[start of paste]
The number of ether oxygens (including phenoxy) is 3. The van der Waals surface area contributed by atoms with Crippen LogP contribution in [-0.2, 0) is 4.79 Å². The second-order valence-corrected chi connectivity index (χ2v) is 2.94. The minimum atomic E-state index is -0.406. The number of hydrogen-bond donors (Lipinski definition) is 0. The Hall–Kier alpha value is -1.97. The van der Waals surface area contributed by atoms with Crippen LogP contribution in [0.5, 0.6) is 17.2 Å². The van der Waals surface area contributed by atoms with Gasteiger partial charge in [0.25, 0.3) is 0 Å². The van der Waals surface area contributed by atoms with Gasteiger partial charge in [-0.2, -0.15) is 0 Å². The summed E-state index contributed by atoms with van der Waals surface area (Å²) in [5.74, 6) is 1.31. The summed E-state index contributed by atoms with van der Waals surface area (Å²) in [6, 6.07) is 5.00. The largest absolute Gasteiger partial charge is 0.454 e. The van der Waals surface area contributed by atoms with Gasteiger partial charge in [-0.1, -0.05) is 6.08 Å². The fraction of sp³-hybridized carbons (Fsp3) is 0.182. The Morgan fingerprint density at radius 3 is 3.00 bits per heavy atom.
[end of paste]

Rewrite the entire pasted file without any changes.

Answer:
The number of ether oxygens (including phenoxy) is 3. The van der Waals surface area contributed by atoms with Crippen LogP contribution in [-0.2, 0) is 4.79 Å². The second-order valence-corrected chi connectivity index (χ2v) is 2.94. The minimum atomic E-state index is -0.406. The number of hydrogen-bond donors (Lipinski definition) is 0. The Hall–Kier alpha value is -1.97. The van der Waals surface area contributed by atoms with Crippen LogP contribution in [0.5, 0.6) is 17.2 Å². The van der Waals surface area contributed by atoms with Gasteiger partial charge in [0.25, 0.3) is 0 Å². The van der Waals surface area contributed by atoms with Gasteiger partial charge in [-0.2, -0.15) is 0 Å². The summed E-state index contributed by atoms with van der Waals surface area (Å²) in [5.74, 6) is 1.31. The summed E-state index contributed by atoms with van der Waals surface area (Å²) in [6, 6.07) is 5.00. The largest absolute Gasteiger partial charge is 0.454 e. The van der Waals surface area contributed by atoms with Gasteiger partial charge in [-0.1, -0.05) is 6.08 Å². The fraction of sp³-hybridized carbons (Fsp3) is 0.182. The Morgan fingerprint density at radius 3 is 3.00 bits per heavy atom.